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Quartet No.2, Op.15

Alexander Zemlinksy (b. 1871 - d. 1942)

Zemlinsky Quartet (photo credit: Tomáš Bican)

Zemlinsky Quartet (photo credit: Tomáš Bican)

Composer
Alexander Zemlinksy (b. 1871 - d. 1942)
Composition Year
1915
Work Movements
1. Sehr mässig - Heftig und leidenschaftlich
2. Andante mosso - Etwas rascher - Adagio
3. Schnell
4. Im selben tempo, doch sehr ruhig
5. Mit energischer Entschlossenheit
6. Tempo I (molto allegro) - Langsam
Artists
Zemlinsky Quartet (František Souček, Petr Střížek [violins], Petr Holman [viola], Vladimír Fortin [cello])

Programme Note Writer:
© Francis Humphrys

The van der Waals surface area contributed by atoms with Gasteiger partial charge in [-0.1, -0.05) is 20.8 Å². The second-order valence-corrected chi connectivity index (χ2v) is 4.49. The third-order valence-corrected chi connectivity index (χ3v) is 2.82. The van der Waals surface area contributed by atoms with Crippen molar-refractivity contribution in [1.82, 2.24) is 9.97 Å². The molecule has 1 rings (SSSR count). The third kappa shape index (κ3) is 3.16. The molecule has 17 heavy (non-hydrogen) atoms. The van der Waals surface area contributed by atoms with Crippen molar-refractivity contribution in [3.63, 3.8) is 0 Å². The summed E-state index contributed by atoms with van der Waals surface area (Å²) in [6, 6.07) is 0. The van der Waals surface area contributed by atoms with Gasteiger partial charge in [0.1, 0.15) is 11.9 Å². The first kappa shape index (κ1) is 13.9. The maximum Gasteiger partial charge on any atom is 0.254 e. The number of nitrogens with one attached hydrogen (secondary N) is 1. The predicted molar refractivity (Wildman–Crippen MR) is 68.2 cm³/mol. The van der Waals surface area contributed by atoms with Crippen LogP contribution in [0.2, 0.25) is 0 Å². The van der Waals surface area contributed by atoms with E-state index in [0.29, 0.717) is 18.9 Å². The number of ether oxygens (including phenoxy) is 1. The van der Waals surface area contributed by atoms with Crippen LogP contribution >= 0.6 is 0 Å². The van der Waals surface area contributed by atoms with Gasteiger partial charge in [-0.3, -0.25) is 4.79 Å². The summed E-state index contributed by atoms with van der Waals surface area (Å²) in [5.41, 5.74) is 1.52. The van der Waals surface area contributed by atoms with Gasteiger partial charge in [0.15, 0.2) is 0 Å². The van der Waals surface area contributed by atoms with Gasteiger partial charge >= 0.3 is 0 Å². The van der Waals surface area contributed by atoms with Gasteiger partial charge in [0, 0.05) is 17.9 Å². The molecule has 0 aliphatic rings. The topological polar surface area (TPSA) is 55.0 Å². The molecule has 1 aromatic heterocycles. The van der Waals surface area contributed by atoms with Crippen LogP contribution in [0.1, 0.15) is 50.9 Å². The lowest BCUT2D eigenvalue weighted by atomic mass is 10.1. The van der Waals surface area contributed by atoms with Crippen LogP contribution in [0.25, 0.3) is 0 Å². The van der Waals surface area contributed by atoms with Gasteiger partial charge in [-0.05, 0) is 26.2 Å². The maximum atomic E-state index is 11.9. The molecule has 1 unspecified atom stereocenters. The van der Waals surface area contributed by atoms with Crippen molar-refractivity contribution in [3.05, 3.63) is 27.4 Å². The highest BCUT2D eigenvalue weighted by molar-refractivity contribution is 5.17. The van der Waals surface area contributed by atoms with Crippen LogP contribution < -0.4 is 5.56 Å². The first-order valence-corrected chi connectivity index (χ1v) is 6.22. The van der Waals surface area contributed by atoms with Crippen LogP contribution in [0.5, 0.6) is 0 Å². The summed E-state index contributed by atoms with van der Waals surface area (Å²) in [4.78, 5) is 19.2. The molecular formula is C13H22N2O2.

The story of this quartet is inextricably entwined with Zemlinsky's relationship with Schönberg. Both of them were born in Vienna with Zemlinsky the older by two years. Zemlinsky, blessed with well-off parents, received a thorough musical education at the Vienna Conservatoire, unlike Schönberg, whose background was so impoverished that he finished school at sixteen. He taught himself the cello and was thus able in 1895 to join Zemlinsky's amateur orchestra, Polyhymnia. He and Zemlinsky became firm friends and in 1901 Schönberg married Zemlinsky's sister, Mathilde. Two years earlier he had composed for her that sensual hymn to love, Verklärte Nacht. They had two children but Schönberg was not easy to live with and in 1908 Mathilde began an affair with the painter, Richard Gerstl, and briefly eloped with him. She soon returned to Schönberg for the sake of the children, but Gerstl committed suicide later that year. The fall-out from this tragedy affected all of them for years afterwards and in many ways Mathilde never recovered, dying prematurely in 1923. In the interim, the heartfelt friendship between the two composers was severely shaken.